Why you’ll pay more for gas this Memorial Day weekend


MAY 25, 2018

OPEC and Venezuela are taking a bite out of global oil supply.

Fueling up for your Memorial Day weekend road trip is going to be much pricier than it has been in years.

Gas prices are approaching $3 a gallon nationally — a 25 percent increase since last year and the highest they’ve been since 2014.

The surge could dampen the pace of the economy by forcing Americans to spend more at the gas pump and less on other goods and services. If it costs more to fill up your car, it means you have less money to spend going out for a meal or buying clothing.

That could be politically costly for the Trump administration and its Republican allies as they head into the midterms. Even if prices don’t keep rising — and they might — the pain at the pump could erase some of the economic gain Americans received from the administration’s massive tax cut.

“If you look at the benefits of what households are getting from lower [tax] rates, roughly one-third of that is wiped out if these higher gas prices are sustained,” Ellen Zentner, the chief US economist at Morgan Stanley, told Politico.

And there are a number of reasons to think prices will stay at their current levels — or rise further. Analysts say the core of the issue is that global demand for oil is exceeding global supply, and that the imbalance is driving up prices.

Patrick DeHaan, a senior petroleum analyst at GasBuddy, a firm that monitors gasoline pricing, told me that the biggest factors are that the Organization of the Petroleum Exporting Countries (OPEC) has cut production and because oil production in Venezuela is plunging amid the country’s ongoing economic and political crisis.

OPEC is a cartel of 14 major oil exporters including Saudi Arabia and Iraq that have deliberately produced less oil in recent years to make oil more expensive in global markets. Since their economies are heavily dependent on oil exports, higher prices abroad mean more money at home.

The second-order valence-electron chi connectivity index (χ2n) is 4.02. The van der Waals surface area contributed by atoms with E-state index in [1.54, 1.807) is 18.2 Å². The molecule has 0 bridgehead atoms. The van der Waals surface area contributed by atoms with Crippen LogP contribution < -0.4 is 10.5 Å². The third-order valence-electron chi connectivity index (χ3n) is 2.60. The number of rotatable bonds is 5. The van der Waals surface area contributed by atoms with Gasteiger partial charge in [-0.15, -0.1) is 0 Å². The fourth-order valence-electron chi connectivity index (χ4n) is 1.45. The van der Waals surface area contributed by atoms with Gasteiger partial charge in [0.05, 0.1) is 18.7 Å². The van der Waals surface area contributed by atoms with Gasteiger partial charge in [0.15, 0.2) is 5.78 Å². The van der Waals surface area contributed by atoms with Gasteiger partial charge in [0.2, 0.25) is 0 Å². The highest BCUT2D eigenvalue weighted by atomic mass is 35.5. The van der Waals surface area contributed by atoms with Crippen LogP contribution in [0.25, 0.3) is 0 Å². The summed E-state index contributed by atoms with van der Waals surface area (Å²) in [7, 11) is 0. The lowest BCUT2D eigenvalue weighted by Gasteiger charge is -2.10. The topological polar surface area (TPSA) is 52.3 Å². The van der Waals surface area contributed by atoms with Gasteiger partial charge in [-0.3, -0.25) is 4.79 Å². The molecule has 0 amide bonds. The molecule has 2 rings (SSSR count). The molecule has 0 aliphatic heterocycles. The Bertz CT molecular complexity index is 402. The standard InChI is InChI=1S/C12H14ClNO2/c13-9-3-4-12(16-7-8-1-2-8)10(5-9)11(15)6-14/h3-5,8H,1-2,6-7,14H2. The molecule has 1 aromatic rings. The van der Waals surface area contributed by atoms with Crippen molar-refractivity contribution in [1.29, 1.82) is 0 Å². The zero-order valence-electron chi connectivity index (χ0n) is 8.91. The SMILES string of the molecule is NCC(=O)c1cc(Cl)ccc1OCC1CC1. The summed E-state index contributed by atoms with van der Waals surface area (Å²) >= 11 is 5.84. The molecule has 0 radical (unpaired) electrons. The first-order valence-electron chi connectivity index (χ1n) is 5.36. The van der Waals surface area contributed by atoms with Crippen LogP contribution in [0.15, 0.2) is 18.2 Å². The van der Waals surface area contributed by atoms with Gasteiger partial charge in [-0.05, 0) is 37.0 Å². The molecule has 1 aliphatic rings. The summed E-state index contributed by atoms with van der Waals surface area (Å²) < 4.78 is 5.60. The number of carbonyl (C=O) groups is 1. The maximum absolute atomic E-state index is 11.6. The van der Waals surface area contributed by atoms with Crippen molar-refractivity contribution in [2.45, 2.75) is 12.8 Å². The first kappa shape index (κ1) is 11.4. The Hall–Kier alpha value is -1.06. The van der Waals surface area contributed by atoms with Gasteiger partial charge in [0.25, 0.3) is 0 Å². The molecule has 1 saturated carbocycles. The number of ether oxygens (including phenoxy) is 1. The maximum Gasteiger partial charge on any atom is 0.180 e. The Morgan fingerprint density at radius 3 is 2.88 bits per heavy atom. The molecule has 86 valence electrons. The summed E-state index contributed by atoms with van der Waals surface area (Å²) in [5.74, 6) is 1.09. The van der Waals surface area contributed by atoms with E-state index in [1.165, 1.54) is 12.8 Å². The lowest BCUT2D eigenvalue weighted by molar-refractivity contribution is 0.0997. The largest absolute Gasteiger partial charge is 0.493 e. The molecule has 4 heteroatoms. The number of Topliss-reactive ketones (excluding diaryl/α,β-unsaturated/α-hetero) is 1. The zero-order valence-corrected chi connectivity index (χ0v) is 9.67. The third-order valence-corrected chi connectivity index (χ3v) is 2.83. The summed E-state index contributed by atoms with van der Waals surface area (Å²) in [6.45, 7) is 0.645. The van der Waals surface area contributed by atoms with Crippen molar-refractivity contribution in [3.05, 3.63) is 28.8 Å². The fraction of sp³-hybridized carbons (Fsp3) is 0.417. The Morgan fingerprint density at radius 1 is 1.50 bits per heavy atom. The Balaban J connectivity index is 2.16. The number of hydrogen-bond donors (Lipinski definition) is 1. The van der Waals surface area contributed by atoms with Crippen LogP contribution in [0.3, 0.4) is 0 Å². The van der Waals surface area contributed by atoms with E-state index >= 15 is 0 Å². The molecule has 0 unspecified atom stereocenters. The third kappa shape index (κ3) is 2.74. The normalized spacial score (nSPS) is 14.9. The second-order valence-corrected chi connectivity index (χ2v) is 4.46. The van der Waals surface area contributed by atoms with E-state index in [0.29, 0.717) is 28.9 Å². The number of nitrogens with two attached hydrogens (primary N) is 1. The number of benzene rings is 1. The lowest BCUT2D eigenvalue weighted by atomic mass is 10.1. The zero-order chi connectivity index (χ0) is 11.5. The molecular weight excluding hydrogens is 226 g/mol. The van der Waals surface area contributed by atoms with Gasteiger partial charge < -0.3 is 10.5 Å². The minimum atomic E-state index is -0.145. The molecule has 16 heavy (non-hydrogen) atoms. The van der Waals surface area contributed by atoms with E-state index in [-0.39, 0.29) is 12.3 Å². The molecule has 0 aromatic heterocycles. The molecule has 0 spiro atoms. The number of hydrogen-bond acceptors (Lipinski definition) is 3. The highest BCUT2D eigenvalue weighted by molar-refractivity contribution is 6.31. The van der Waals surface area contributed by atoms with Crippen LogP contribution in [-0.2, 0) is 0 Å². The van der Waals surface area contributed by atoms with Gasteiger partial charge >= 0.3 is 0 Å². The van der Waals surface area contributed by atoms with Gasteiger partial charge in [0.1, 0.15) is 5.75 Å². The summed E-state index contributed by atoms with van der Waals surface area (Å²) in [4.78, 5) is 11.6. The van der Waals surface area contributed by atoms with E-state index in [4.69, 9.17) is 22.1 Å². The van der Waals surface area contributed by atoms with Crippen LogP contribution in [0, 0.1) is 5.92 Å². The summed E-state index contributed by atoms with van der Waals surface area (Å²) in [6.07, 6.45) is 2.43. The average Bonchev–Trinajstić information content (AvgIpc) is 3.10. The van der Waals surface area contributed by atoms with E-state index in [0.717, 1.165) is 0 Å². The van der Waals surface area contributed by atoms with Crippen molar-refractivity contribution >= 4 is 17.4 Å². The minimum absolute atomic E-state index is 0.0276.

And the economic and political crisis in Venezuela, which sits atop the world’s largest oil reserves, has exacerbated things further. Corruption, decaying oil infrastructure, and a starving workforce have caused production to plummet to the lowest levels in decades.

President Donald Trump’s decision to pull out of the Iran deal earlier in May has pushed oil prices higher still. The Trump administration is currently in the process of reimposing sanctions on Iran’s oil sector, and the energy firm FGE estimates that the sanctions could cause Iran to slash its oil exports by up to 1 million barrels of oil a day. That would dent global oil supply and make gas even more expensive.

No one really knows if oil prices are going to keep rising

Antoine Halff, a scholar at Columbia University’s Center on Global Energy Policy and a former analyst at the International Energy Agency, says a key question surrounding future oil prices is what OPEC decides to do at its meeting in June. Because of the Iran sanctions and Venezuela’s production woes, OPEC could decide that it should export more oil in order to make sure prices don’t rise too high and kill off demand.

Another variable is how the Trump administration approaches Iran. If the two sides start talking openly about war, oil prices could skyrocket as investors brace for continued instability — or far, far worse — in the region that produces much of the world’s oil.

That could send prices spiraling up well past $3 a gallon at the gas pump, which could really begin to hurt American consumers and the political standing of Republican Senate and congressional candidates.

The Trump administration thought the tax cuts might be a good way to get more money in people’s wallets before the midterm elections. But if gas prices continue to surge, people might not feel it at all.

Courtesy: Vox